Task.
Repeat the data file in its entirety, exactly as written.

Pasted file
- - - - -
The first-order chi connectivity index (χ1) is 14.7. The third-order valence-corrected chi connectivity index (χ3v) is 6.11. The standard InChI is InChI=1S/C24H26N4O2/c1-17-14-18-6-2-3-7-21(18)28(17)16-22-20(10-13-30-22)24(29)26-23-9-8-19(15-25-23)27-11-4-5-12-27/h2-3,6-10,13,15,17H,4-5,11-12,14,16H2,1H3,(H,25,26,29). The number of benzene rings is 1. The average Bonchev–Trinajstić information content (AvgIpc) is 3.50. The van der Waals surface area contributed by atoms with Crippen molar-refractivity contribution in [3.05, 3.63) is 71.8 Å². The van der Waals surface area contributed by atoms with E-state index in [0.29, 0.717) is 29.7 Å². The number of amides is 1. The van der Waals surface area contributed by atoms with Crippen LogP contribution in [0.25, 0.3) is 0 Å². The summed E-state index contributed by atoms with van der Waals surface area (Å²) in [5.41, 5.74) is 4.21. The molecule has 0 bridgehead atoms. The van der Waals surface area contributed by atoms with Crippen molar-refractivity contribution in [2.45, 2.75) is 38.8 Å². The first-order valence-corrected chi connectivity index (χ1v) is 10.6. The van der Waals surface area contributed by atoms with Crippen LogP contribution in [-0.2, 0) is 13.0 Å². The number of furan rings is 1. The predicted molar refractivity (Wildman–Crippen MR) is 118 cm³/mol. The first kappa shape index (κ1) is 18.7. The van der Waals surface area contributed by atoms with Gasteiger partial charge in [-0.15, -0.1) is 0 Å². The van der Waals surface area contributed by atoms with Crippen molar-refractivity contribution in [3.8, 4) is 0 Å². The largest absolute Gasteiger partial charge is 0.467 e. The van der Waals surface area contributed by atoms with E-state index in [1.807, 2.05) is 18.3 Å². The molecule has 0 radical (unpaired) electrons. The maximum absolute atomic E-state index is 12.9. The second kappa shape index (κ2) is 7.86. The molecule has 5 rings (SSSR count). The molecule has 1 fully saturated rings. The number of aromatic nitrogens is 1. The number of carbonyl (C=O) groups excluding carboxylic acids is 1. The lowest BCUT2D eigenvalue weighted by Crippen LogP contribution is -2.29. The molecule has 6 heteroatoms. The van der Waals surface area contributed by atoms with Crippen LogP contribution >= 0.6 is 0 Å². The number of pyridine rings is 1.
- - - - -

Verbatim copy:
The first-order chi connectivity index (χ1) is 14.7. The third-order valence-corrected chi connectivity index (χ3v) is 6.11. The standard InChI is InChI=1S/C24H26N4O2/c1-17-14-18-6-2-3-7-21(18)28(17)16-22-20(10-13-30-22)24(29)26-23-9-8-19(15-25-23)27-11-4-5-12-27/h2-3,6-10,13,15,17H,4-5,11-12,14,16H2,1H3,(H,25,26,29). The number of benzene rings is 1. The average Bonchev–Trinajstić information content (AvgIpc) is 3.50. The van der Waals surface area contributed by atoms with Crippen molar-refractivity contribution in [3.05, 3.63) is 71.8 Å². The van der Waals surface area contributed by atoms with E-state index in [0.29, 0.717) is 29.7 Å². The number of amides is 1. The van der Waals surface area contributed by atoms with Crippen LogP contribution in [0.25, 0.3) is 0 Å². The summed E-state index contributed by atoms with van der Waals surface area (Å²) in [5.41, 5.74) is 4.21. The molecule has 0 bridgehead atoms. The van der Waals surface area contributed by atoms with Crippen molar-refractivity contribution in [2.45, 2.75) is 38.8 Å². The first-order valence-corrected chi connectivity index (χ1v) is 10.6. The van der Waals surface area contributed by atoms with Crippen LogP contribution in [-0.2, 0) is 13.0 Å². The number of furan rings is 1. The predicted molar refractivity (Wildman–Crippen MR) is 118 cm³/mol. The first kappa shape index (κ1) is 18.7. The van der Waals surface area contributed by atoms with Gasteiger partial charge in [-0.15, -0.1) is 0 Å². The van der Waals surface area contributed by atoms with Crippen molar-refractivity contribution in [3.8, 4) is 0 Å². The largest absolute Gasteiger partial charge is 0.467 e. The van der Waals surface area contributed by atoms with E-state index in [1.807, 2.05) is 18.3 Å². The molecule has 0 radical (unpaired) electrons. The maximum absolute atomic E-state index is 12.9. The second kappa shape index (κ2) is 7.86. The molecule has 5 rings (SSSR count). The molecule has 1 fully saturated rings. The number of aromatic nitrogens is 1. The number of carbonyl (C=O) groups excluding carboxylic acids is 1. The lowest BCUT2D eigenvalue weighted by Crippen LogP contribution is -2.29. The molecule has 6 heteroatoms. The van der Waals surface area contributed by atoms with Crippen LogP contribution >= 0.6 is 0 Å². The number of pyridine rings is 1.